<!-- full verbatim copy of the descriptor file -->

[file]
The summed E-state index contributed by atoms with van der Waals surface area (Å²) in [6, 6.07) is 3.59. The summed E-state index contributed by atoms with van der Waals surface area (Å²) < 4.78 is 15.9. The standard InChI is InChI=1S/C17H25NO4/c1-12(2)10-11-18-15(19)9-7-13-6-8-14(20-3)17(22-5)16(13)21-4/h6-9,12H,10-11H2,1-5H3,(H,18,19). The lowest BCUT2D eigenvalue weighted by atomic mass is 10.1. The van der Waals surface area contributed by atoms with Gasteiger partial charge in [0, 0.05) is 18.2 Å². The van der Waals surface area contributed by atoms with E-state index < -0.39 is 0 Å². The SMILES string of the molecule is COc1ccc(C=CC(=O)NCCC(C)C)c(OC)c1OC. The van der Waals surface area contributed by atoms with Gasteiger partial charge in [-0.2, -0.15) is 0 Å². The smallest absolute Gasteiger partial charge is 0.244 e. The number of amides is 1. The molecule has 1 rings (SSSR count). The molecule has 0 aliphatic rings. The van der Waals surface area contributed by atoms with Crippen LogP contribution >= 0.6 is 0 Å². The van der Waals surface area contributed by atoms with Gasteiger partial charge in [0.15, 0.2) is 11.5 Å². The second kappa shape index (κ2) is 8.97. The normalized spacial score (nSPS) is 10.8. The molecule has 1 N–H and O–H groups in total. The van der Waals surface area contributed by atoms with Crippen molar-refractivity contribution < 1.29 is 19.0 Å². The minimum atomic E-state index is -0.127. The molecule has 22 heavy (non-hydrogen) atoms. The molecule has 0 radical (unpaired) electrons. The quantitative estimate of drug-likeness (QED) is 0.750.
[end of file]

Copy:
The summed E-state index contributed by atoms with van der Waals surface area (Å²) in [6, 6.07) is 3.59. The summed E-state index contributed by atoms with van der Waals surface area (Å²) < 4.78 is 15.9. The standard InChI is InChI=1S/C17H25NO4/c1-12(2)10-11-18-15(19)9-7-13-6-8-14(20-3)17(22-5)16(13)21-4/h6-9,12H,10-11H2,1-5H3,(H,18,19). The lowest BCUT2D eigenvalue weighted by atomic mass is 10.1. The van der Waals surface area contributed by atoms with Gasteiger partial charge in [0, 0.05) is 18.2 Å². The van der Waals surface area contributed by atoms with E-state index < -0.39 is 0 Å². The SMILES string of the molecule is COc1ccc(C=CC(=O)NCCC(C)C)c(OC)c1OC. The van der Waals surface area contributed by atoms with Gasteiger partial charge in [-0.2, -0.15) is 0 Å². The smallest absolute Gasteiger partial charge is 0.244 e. The number of amides is 1. The molecule has 1 rings (SSSR count). The molecule has 0 aliphatic rings. The van der Waals surface area contributed by atoms with Crippen LogP contribution >= 0.6 is 0 Å². The van der Waals surface area contributed by atoms with Gasteiger partial charge in [0.15, 0.2) is 11.5 Å². The second kappa shape index (κ2) is 8.97. The normalized spacial score (nSPS) is 10.8. The molecule has 1 N–H and O–H groups in total. The van der Waals surface area contributed by atoms with Crippen molar-refractivity contribution < 1.29 is 19.0 Å². The minimum atomic E-state index is -0.127. The molecule has 22 heavy (non-hydrogen) atoms. The molecule has 0 radical (unpaired) electrons. The quantitative estimate of drug-likeness (QED) is 0.750.